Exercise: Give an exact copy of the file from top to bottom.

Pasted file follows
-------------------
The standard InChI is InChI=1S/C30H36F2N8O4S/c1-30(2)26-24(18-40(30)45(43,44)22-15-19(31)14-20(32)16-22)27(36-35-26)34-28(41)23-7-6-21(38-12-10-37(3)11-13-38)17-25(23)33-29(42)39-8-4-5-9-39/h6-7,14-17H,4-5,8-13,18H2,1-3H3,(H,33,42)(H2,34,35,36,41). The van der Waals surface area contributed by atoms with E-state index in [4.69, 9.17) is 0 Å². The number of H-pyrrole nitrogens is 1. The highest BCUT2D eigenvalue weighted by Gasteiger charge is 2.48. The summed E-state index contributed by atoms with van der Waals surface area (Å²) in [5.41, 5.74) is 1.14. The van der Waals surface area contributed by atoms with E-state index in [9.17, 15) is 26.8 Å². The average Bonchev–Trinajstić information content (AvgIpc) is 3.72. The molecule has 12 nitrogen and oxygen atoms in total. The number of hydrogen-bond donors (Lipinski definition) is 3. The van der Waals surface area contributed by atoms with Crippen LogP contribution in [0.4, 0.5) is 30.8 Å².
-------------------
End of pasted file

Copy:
The standard InChI is InChI=1S/C30H36F2N8O4S/c1-30(2)26-24(18-40(30)45(43,44)22-15-19(31)14-20(32)16-22)27(36-35-26)34-28(41)23-7-6-21(38-12-10-37(3)11-13-38)17-25(23)33-29(42)39-8-4-5-9-39/h6-7,14-17H,4-5,8-13,18H2,1-3H3,(H,33,42)(H2,34,35,36,41). The van der Waals surface area contributed by atoms with E-state index in [4.69, 9.17) is 0 Å². The number of H-pyrrole nitrogens is 1. The highest BCUT2D eigenvalue weighted by Gasteiger charge is 2.48. The summed E-state index contributed by atoms with van der Waals surface area (Å²) in [5.41, 5.74) is 1.14. The van der Waals surface area contributed by atoms with E-state index in [9.17, 15) is 26.8 Å². The average Bonchev–Trinajstić information content (AvgIpc) is 3.72. The molecule has 12 nitrogen and oxygen atoms in total. The number of hydrogen-bond donors (Lipinski definition) is 3. The van der Waals surface area contributed by atoms with Crippen LogP contribution in [0.4, 0.5) is 30.8 Å².